Governing Council finalizes plans for law school opening

The Governing Council of JSW School of Law convened for its fifth meeting today at Wangchuk Resort in Taba, Thimphu.  This was the first meeting of the Council held at the future temporary home of JSW School of Law, and the final meeting before the law school commences classes in July.

The Governing Council received reports on staff conditions of service, fundraising, student admissions, and construction of the permanent campus in Pangbisa, Paro.  The Council also discussed at length plans for the opening of the law school and for the four-week student Orientation and Bridging Course.

JSW Law, University of Vienna solidify ties

JSW Law faculty and administration welcomed back a delegation of four Austrian law and social sciences faculty for eight days of meeting and planning, pursuant to a Memorandum of Understanding concluded between JSW Law and the University of Vienna in December 2016.

The members of the delegation have been identified by the two schools as likly lecturers during JSW Law’s first two academic years (2017-19).  They are:

Professor Michaela Windischgrätz, who will co-teach Bhutanese legal history;

Professor Wolfram Schaffar, who will teach political science;

Professor Iris Eisenberger, who will co-teach environmental law; and

Professor Christina Binder, who will co-teach human rights and human duties.

In addition, Professor Windischgrätz is working with the law school and with the Bhutan National Legal Institute on a long-term research project delving into Bhutan’s pre-constitutional legal history.

The visit marks the third such meeting between the two institutions.  In November 2015, four JSW Law faculty met with senior officials and faculty of the University of Vienna in Vienna to explore avenues of potential research and teaching collaboration.  In April 2016, three Vienna faculty traveled to Thimphu to determine the feasibility of the proposed activities.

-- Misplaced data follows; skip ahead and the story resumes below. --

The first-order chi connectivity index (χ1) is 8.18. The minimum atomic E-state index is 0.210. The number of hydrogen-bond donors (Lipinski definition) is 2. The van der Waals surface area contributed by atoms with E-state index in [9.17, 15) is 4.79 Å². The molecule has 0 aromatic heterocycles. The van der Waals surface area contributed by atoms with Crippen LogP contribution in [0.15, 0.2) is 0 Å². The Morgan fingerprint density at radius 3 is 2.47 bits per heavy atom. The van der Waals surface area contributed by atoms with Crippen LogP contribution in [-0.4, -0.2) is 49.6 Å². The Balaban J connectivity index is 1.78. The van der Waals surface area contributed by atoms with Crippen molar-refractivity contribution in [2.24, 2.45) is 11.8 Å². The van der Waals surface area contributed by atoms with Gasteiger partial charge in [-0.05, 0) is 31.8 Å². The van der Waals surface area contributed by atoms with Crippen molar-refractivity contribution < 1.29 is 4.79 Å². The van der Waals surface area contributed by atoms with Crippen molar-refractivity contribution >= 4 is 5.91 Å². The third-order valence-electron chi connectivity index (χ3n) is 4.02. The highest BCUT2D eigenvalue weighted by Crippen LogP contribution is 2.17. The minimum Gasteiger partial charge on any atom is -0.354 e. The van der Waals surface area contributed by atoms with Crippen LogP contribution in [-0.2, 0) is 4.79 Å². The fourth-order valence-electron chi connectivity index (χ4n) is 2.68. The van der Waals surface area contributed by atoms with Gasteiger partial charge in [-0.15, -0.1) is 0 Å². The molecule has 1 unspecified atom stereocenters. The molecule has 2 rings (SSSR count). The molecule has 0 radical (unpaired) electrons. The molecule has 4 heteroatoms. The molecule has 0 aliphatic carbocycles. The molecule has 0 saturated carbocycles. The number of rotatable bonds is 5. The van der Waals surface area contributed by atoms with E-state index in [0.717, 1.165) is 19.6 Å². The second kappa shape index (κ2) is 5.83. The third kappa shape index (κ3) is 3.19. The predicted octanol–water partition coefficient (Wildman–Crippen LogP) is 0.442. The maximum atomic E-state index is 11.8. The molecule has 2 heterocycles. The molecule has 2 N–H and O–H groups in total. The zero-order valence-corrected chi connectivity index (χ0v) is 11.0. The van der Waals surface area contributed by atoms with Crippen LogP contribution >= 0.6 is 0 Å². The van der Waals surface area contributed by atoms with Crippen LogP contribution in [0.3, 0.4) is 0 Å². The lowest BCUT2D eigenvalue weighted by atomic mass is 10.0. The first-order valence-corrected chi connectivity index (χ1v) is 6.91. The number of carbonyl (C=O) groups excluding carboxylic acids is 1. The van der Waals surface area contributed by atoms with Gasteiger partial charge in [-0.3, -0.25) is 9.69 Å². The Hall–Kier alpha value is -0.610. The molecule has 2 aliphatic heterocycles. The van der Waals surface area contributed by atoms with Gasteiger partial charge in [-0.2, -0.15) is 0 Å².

During their visit, the delegation met with their counterparts at JSW Law School, as well as public and private subject-matter experts in their respective fields of expertise.  The meetings included visits with representatives of the Royal Society for the Protection of Nature, RENEW, the National Environment Commission, the Loden Foundation, the National Council for Women & Children, and the National Library.

The visit is funded by a grant from the Austrian Development Agency, under the terms of the Austrian-Bhutan “Legal Sector Programme.”

JSW Law faculty, friends attend Indian Jessup Competition

Three representatives of the law school community served as judges at the Indian National Qualifying Rounds of the Philip C. Jessup Competition, held in Noida, India, this weekend.
Vice Dean Michael Peil, Associate Dean Judith Stark, and Drangpon Rabjam Tenzin of the Bhutan National Legal Institute traveled to India to judge the National Rounds. Dean Judith and Tenzin served as judges in the preliminary, quarterfinal, and semifinal rounds of the Competition, while Dean Michael judged several preliminary rounds.
The Jessup Competition is the world’s oldest and largest competition for law students, with more than 500 law schools competing in 90 countries. Hosted at Amity Law School, the Indian National Rounds involved teams of law students from 28 law schools. The four top teams – National Law University, Odisha; Symbiosis Law College, Pune; National Law Institute University, Bhopal; and NALSAR University of Law, Hyderabad – will represent India at the White & Case International Rounds of the Competition, to be held in April in Washington, DC (USA).
(Ms) Lesley Benn, the executive director of the International Law Students Association and global head of the Jessup Competition, also attended the National Rounds. She remarked, “Having traveled half-way across the world to India for the competition, I was thrilled to meet professors and deans from Bhutan’s first law school. Their contribution to the quality of the Jessup Competition in India was apparent to all participants.”